Akiva Silver wrote:Dan, did you notice any nitrogen deficiency with using the decomposed wood or did it seem fine?
I've often thought of using the stuff I find inside hollowed out trees.
Robert Jordan wrote:Dan, you said you had a problem distinguishing your sown seeds from unwanted volunteers.
This is why gardeners love sowing in ROWS. Your stuff grows in straight lines and in unwanted seeds grow everywhere! Follow the lines!!
Colin McGee wrote:Someone mentioned sterilizing soil in the microwave or boiling it. Doesn't that leach out all the nutrients?
for structure, aeration and water retention. I presume this is because regular garden soil will go dense and anaerobic over a couple of weeks. Is that correct first of all?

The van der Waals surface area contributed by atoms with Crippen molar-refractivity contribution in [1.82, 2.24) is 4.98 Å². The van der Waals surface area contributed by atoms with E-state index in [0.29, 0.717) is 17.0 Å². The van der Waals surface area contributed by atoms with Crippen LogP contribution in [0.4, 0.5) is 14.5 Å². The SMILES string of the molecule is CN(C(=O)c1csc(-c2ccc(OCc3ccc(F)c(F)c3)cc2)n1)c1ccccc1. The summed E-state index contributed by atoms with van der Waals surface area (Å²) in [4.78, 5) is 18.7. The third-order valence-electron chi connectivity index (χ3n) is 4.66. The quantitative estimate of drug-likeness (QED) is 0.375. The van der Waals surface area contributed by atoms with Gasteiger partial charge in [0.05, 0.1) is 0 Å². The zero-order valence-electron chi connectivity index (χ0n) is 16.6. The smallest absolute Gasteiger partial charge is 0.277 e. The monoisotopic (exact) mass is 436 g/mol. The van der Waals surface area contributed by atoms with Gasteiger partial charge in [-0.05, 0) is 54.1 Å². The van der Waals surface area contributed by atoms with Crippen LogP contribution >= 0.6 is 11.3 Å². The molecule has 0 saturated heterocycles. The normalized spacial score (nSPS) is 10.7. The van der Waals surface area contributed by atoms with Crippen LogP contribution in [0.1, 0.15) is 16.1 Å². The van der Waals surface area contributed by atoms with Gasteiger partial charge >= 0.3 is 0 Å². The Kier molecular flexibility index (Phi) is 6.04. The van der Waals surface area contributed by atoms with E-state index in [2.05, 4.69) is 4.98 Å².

Or if not are there ways of amending my garden soil with things that are commonly found in Gardens as in things I don't need to go and buy, such as maybe saw dust? If I makes my screened composts with 50% sawdust, Will that work? Or is the sawdust maybe a platform for excessive fungal growth that is bad for the seeds?
And last question, is there any truth to the myth sterile seed mix? Four example are there specific types of seeds that require this, clearly it doesn't apply to a lots of seeds as I have never used sterile mix before. However there have been types of seeds that I have always had trouble with. Two examples I can think of our parsnips and parsley.
brian haitz wrote:Thanks a lot for that explanation hans,– that Clarified a lot of things for me. I understand that sharp sand is something quite different from beach sand, Which is the one I have available here for free. Will beach sand clog and go dense? Or Will it do the job just not as well as sharp sand.